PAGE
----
Auf dem Strom

Composer: Franz Schubert (b. 1797 - d. 1828)
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Composer: Franz Schubert (b. 1797 - d. 1828)

Performance date: 27/06/2022

Venue: St. Brendan’s Church

Composition Year: 1828

Duration: 00:09:07

Recording Engineer: Simon Cullen, Ergodos

Instrumentation: T-solo, pf, hn

Instrumentation Category:Vocal Ensemble

Artists: Nicholas Mulroy - [Tenor]
Julius Drake - [piano]
Alec Frank-Gemmill - [Horn]

Franz Schubert [1797-1828]

Auf dem Strom (On the River) [1828]

This rarely heard, extended song was first performed on 26 March 1828 exactly a year after Beethoven’s death. The occasion was the only concert in his lifetime that was dedicated entirely to Schubert’s own music and he took the opportunity to pay homage to his great predecessor in a subtle and self-effacing way. The rest of this self-promoted programme was made up from recent compositions, but Auf dem Strom was the only work especially composed for that concert. The unusual scoring with a virtuoso obbligato horn is unique amongst Schubert’s Lieder, thus the rare performances. Early publishers realised this immediately and the first publication already had an alternative scoring with cello.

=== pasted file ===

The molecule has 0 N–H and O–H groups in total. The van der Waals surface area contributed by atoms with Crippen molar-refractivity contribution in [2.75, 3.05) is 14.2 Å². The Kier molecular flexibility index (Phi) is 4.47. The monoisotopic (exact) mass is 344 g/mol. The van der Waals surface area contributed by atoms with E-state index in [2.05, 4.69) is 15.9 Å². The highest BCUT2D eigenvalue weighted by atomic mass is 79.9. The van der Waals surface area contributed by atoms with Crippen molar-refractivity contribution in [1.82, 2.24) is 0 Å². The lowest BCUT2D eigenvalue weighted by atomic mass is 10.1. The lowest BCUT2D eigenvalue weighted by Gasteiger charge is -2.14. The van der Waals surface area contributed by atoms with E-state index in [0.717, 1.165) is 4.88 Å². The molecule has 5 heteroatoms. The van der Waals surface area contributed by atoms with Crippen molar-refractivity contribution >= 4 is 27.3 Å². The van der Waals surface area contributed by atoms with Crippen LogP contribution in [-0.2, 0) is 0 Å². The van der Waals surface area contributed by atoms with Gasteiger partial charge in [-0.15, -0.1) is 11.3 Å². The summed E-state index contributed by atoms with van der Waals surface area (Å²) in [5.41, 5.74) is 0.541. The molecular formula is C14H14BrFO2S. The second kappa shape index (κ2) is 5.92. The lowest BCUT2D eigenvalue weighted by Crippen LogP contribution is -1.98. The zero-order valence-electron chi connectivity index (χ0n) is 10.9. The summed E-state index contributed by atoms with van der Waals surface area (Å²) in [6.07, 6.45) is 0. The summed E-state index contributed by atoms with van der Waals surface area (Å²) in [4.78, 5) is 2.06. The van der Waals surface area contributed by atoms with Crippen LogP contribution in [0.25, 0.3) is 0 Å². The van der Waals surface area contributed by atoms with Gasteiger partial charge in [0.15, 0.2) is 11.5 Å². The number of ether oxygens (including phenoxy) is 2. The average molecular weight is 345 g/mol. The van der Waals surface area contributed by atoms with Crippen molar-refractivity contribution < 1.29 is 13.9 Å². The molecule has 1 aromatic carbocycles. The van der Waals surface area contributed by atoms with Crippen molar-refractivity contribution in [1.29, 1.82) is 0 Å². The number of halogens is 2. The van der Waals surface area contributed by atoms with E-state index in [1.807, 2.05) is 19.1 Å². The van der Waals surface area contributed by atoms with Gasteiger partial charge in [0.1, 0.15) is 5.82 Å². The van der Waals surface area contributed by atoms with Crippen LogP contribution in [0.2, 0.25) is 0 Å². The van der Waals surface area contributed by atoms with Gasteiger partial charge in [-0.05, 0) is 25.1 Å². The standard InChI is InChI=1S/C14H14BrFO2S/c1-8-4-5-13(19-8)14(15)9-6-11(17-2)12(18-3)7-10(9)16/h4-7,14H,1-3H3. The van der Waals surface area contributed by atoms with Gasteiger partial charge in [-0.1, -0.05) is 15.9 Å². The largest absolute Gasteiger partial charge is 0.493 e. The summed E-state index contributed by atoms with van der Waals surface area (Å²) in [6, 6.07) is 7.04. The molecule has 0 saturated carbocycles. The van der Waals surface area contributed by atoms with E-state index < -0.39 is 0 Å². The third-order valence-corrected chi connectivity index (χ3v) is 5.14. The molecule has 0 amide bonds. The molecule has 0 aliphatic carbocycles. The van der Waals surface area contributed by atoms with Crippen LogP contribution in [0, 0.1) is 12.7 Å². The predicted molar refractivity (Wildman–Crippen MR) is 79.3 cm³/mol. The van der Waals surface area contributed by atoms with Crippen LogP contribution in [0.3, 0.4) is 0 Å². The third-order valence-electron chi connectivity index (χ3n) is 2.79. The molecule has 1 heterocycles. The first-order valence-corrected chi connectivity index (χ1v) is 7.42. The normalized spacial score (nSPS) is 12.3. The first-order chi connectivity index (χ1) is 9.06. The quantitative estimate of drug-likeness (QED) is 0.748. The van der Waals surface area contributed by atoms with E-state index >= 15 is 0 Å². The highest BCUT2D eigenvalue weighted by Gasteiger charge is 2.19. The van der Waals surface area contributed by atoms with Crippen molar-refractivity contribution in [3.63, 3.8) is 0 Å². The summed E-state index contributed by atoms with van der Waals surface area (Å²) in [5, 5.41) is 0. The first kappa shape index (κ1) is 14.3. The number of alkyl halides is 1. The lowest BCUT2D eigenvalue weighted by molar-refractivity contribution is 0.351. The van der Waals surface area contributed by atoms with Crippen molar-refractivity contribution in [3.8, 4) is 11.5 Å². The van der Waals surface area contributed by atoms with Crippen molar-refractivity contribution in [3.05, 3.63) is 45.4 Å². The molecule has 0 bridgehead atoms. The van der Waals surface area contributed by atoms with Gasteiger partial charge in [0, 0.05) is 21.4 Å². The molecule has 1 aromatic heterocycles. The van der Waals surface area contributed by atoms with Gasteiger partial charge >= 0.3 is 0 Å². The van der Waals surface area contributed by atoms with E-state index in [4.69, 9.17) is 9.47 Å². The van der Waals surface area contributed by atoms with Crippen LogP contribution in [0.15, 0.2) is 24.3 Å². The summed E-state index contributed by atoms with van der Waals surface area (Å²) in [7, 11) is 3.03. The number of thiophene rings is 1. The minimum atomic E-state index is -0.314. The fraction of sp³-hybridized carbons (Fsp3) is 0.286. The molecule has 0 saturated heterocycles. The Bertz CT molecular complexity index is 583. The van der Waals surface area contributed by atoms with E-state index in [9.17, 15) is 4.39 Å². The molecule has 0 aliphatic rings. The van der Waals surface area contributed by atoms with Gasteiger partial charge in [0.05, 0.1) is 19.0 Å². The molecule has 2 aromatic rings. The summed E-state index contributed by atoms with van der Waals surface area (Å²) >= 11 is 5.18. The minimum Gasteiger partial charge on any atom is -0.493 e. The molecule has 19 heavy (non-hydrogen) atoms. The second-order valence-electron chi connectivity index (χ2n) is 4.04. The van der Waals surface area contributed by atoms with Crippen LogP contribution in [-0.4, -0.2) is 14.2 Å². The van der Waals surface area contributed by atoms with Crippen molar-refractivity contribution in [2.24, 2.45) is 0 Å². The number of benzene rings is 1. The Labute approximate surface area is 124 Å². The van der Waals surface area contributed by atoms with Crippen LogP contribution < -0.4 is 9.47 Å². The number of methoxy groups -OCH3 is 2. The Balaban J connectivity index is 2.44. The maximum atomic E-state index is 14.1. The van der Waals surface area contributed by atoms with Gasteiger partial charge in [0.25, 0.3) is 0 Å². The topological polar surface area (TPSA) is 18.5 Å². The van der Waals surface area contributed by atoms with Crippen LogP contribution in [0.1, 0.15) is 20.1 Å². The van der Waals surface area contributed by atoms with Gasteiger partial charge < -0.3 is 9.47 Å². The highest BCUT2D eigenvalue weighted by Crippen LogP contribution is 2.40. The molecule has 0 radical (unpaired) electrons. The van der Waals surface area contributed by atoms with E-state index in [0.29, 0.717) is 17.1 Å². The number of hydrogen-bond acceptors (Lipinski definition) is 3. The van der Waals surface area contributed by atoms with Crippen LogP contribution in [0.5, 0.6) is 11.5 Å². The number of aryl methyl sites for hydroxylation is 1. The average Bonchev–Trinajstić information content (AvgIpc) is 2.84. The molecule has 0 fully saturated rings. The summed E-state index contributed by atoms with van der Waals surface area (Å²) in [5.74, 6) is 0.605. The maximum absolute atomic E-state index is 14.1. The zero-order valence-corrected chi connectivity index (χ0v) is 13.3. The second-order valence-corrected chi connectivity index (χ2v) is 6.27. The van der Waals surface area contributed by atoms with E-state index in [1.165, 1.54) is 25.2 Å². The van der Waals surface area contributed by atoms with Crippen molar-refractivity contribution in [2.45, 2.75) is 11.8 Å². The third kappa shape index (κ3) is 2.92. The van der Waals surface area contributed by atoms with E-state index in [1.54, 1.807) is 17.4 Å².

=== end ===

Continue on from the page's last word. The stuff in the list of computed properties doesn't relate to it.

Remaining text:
The text is a poem of farewell by Ludwig Rellstab and Schubert envisages Beethoven as the singer who leaves his beloved behind on the shore before sailing down the river to an unknown destination. The poem has five stanzas and in the even-numbered verses Schubert unmistakably quotes from the Marcia funebre of Beethoven’s Eroica Symphony, whose eventual dedication was to the ‘memory of a great man’. This poem of farewell has added poignancy for us as we know Schubert himself would also have embarked on the same journey a mere eight months later. The singer is heralded by a 17-bar introduction led by a noble and consoling theme from the horn over rippling piano triplets. This instrumental section returns in various guises between each stanza. The song itself blends memories of a blissful past with dread of the moment when the grey angry sea blots out all sight of the shore with only the gentle radiance of the stars to guide him. 

Francis Humphrys